It has long been known that the excretion of both male and female sex hormones diminishes with age. In the female, sex hormones falls markedly in menopause . In the male, the excretion of male sex hormones and their degradation products falls gradually over the age span 50–90. A marked reduction in sexual activity is obvious; this diminishes progressively between the ages of 20 and 60 in both males and females. In males the frequency of marital intercourse falls from an average of four per week in 20-year-olds to one per week in 60-year-olds. Practically all males aged 20–45 reported some level of sexual activity. There is usually sexual behavior in individuals over the age of 60, but clinical reports indicate that at least some males remain sexually active at 90.
Bone system [skeletal ].
With ageing, the bones gradually lose calcium. As a result they become more fragile and are more likely to break, even with minor falls. Healing of fractures is also slower in the old than in the young. Recent advances in orthopedic surgery, with the replacement of parts of a broken bone or joint with new structures or the introduction of metallic pegs to hold broken parts together, have been of great value to elderly people. The incidence of osteoporosis, a disease characterized by a loss of calcium and minerals from bone, also increases with age. It occurs more frequently in women after menopause than in men and is especially evident in the spinal column. Back pain is a primary symptom of the disease. It can be treated by increasing calcium intake in association with the administration of anabolic hormones. The mobility of joints diminishes with age and the incidence of arthritis increases.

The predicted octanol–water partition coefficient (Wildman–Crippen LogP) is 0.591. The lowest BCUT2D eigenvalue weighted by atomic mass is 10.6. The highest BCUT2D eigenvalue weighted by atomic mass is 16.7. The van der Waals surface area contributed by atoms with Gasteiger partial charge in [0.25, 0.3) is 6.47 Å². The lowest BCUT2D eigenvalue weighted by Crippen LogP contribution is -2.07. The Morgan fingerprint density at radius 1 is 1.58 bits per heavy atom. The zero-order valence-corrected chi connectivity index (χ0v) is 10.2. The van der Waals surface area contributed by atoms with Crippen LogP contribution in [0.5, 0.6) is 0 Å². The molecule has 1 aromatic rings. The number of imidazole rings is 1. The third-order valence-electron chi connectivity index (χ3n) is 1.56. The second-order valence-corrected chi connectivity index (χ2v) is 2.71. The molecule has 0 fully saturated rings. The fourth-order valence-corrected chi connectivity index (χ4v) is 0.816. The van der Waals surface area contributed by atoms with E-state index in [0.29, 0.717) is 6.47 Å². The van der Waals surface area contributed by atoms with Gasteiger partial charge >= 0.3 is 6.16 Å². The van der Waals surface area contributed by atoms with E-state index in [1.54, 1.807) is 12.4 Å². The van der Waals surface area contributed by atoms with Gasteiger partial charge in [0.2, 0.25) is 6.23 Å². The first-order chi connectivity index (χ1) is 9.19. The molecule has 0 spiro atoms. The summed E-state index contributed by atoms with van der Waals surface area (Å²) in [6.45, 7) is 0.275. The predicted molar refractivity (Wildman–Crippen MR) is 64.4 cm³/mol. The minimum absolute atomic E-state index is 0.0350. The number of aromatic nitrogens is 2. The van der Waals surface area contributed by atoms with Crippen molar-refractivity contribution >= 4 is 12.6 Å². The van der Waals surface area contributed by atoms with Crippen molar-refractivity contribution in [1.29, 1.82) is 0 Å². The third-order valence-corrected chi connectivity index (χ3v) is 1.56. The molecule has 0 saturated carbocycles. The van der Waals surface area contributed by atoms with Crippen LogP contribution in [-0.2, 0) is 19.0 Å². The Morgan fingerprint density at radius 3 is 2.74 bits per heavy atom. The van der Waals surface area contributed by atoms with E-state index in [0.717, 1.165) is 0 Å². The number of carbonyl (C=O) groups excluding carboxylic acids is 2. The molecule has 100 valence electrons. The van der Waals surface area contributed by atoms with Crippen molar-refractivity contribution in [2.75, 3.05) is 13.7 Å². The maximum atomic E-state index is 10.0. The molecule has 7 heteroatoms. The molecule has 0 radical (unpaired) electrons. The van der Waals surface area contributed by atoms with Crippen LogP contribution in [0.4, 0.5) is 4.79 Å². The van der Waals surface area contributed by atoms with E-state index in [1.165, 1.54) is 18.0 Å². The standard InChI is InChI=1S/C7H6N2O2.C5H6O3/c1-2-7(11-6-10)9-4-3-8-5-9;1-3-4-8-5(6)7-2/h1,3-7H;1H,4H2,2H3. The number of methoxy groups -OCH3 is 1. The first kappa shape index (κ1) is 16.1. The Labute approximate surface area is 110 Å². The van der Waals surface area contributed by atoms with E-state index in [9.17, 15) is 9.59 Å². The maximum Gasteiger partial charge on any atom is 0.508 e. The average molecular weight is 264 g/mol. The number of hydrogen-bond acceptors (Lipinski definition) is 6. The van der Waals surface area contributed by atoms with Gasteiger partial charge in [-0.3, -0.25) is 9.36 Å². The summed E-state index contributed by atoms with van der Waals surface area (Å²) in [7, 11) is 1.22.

Taste and smell
After the age of 70 other sense organs may show a reduction in sensitivity. Reduced taste sensitivity is associated with atrophy and loss of taste buds from the tongue in the elderly. The effect of aging on the sense of smell has not been precisely determined because this sense is extremely difficult to assess quantitatively; in addition, smoking and exposure to occupational odors and noxious substances in the air influence sensitivity to smells.
The main focus for most people that are advanced in age is that, think and live like a young person at heart. This coupled with healthy diet; moderate regular exercises would take you a long way.